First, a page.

Almost all hunters agree that they have had the same experience. As time went on, I became addicted to learning more about this elusive fungus and as a result I became a tree hunter. Morels can be found under a number of trees, including elm, ash, tulip poplar, sycamore, cottonwood and oak. Morels are the fruiting body of a mycelium web that lives underground and attaches itself to the root system of the tree. Although each state and tree preference varies, I usually adapt to the woods that I’m hunting in fairly quickly.
Morels appear when the ground temperature reaches 55 degrees. The first to come up are the black morels (Morchella angusticeps), although they are less common in some states. These are followed by gray morels, and sometimes these stay gray even as they mature, and, in other instances and weather permitting, turn into what my wife and I call a “grellow” and then yellow.
Some old-timers claim that morels pop from the ground, and at their typical size, seemed opposed to growing. We know personally that this is not true. Every season, we cover baby morels with leaves and return five days to a week later and pick the same morels that have grown much bigger. Sometimes the weather will stunt the growth of a morel and it will stay the same size and other times another hunter or deer or turkeys find our “stash.” But if all goes well, we’ll return to pick some giants.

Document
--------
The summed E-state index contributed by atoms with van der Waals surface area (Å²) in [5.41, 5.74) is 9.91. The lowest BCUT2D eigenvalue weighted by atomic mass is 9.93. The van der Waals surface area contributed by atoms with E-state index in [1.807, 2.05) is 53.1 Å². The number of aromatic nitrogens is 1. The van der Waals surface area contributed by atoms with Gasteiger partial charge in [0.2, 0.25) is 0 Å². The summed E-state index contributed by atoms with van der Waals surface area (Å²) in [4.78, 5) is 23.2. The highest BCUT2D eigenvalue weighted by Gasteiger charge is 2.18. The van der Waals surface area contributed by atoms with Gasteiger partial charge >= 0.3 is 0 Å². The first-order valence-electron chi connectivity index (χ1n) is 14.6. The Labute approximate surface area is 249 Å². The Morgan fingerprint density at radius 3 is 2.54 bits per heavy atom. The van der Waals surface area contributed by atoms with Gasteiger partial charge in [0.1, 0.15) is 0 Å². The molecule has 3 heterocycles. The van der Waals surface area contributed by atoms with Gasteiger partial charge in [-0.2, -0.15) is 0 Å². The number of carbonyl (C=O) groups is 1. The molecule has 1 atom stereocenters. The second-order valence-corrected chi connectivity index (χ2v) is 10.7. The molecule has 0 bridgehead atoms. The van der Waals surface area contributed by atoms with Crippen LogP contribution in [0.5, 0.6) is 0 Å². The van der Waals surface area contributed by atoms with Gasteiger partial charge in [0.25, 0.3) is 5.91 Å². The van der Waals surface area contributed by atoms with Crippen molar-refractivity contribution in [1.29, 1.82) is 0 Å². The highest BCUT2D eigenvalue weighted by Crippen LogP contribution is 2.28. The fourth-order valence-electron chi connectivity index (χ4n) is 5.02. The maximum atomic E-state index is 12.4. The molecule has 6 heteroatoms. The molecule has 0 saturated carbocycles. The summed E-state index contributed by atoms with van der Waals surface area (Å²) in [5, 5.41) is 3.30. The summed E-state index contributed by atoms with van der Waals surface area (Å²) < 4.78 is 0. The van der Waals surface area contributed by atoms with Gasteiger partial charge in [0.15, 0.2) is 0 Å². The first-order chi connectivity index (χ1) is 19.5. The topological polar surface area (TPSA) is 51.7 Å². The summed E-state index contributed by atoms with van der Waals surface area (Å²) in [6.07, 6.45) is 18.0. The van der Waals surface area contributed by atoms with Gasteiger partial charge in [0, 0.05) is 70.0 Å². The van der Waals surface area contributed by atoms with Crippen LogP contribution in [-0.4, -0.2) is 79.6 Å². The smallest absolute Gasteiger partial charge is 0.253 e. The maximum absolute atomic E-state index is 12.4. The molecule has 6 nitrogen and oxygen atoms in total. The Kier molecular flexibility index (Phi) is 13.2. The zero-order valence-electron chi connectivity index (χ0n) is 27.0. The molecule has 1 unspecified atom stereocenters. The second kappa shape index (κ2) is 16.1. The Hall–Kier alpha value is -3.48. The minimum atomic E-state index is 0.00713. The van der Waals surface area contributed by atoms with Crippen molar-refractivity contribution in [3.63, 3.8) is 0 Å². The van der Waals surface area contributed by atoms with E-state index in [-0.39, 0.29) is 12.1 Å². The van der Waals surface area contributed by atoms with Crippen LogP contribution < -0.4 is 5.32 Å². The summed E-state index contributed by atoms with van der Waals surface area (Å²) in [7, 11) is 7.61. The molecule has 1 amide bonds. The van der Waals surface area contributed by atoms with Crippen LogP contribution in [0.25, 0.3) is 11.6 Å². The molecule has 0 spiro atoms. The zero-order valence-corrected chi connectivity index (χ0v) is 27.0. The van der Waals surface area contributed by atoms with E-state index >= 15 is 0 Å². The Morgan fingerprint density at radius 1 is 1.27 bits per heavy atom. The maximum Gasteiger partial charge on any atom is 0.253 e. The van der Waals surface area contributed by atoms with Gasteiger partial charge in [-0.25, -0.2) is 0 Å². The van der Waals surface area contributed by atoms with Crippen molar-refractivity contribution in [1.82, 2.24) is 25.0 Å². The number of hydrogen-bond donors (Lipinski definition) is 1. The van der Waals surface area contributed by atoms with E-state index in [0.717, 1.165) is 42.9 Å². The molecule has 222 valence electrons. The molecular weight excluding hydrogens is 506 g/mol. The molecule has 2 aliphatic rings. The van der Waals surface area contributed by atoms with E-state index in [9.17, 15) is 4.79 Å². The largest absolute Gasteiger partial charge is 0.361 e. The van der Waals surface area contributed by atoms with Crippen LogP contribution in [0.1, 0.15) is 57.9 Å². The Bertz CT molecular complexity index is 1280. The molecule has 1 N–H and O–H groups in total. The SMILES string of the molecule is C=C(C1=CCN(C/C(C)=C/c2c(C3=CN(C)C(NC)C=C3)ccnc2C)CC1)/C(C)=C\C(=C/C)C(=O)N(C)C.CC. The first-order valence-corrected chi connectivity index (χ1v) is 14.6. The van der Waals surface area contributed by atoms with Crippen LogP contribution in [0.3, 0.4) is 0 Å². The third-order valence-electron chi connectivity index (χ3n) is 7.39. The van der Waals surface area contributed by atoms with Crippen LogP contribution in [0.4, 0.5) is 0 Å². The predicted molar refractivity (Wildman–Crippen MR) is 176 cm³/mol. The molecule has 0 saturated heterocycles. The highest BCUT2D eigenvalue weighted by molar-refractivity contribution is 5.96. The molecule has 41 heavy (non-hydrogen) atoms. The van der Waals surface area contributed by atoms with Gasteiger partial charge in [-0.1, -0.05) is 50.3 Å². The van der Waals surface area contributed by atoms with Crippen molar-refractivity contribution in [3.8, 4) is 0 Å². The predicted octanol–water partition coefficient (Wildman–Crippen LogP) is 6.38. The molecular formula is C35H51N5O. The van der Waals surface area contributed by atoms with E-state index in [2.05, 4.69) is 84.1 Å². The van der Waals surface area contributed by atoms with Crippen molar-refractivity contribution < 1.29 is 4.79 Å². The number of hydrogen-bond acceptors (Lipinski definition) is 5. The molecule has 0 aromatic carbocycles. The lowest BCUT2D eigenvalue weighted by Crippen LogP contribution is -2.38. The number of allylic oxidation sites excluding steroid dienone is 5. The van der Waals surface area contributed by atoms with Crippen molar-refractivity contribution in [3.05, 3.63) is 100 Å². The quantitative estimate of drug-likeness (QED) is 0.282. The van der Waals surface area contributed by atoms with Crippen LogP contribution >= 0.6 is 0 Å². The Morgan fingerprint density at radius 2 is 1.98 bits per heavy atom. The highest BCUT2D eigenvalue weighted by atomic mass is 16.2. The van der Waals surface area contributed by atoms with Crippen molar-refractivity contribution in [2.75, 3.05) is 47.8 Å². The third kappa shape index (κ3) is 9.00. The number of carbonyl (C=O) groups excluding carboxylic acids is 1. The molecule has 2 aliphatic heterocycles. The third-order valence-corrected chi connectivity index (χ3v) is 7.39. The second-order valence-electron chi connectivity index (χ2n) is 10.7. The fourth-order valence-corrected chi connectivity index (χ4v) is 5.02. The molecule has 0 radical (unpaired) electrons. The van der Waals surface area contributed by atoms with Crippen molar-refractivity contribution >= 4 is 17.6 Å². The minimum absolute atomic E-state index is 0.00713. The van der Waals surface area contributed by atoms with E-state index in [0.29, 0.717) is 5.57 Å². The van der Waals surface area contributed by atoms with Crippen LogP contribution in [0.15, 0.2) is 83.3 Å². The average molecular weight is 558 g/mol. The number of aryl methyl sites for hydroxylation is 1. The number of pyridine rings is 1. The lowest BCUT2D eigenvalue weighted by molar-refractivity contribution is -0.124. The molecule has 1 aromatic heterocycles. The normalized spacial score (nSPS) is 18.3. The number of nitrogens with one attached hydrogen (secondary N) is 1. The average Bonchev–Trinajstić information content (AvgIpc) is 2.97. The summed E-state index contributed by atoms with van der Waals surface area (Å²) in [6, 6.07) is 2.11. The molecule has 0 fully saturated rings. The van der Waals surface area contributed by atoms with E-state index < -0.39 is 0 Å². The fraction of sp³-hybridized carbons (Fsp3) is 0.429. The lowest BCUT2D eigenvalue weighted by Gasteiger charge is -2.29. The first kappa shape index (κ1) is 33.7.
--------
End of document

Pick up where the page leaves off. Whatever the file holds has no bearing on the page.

I have done many morel-hunting seminars at sport shows and lake and cabin shows where people always ask me why there are not as many morels as there used to be. So many of those folks have stories to tell about the glory days. I believe because of the internet, the number of mushroom hunters keeps increasing drastically every season. Unfortunately, a lot of inexperienced hunters use plastic bags to collect morels and don’t allowing the mushrooms to breathe so they can release their spores back onto and into the floor of the woods. Many hunters will also pick every tiny morel they can find while digging in the leaves, crushing most and not giving them the chance to grow bigger and produce spores. It’s been determined that most morels don’t spore until around the tenth day of their life cycle. I tell folks at my seminars that too many hunters unknowingly damage some of their best spots. Again, there are so many morels hidden under the leaves that get stepped on and crushed. The best thing to do early in the season when the morels are small is to approach every potential spot with care, taking very few steps in and around the productive tree, pick what you want and then get out very carefully; if you can, return three to seven days later and hopefully pick more. Morels can be frozen or dried to preserve for later use. And if you have any questions, you are welcome to join our Facebook group Morchella Connection, where we share photos, stories, recipes and everything morel- mushroom related.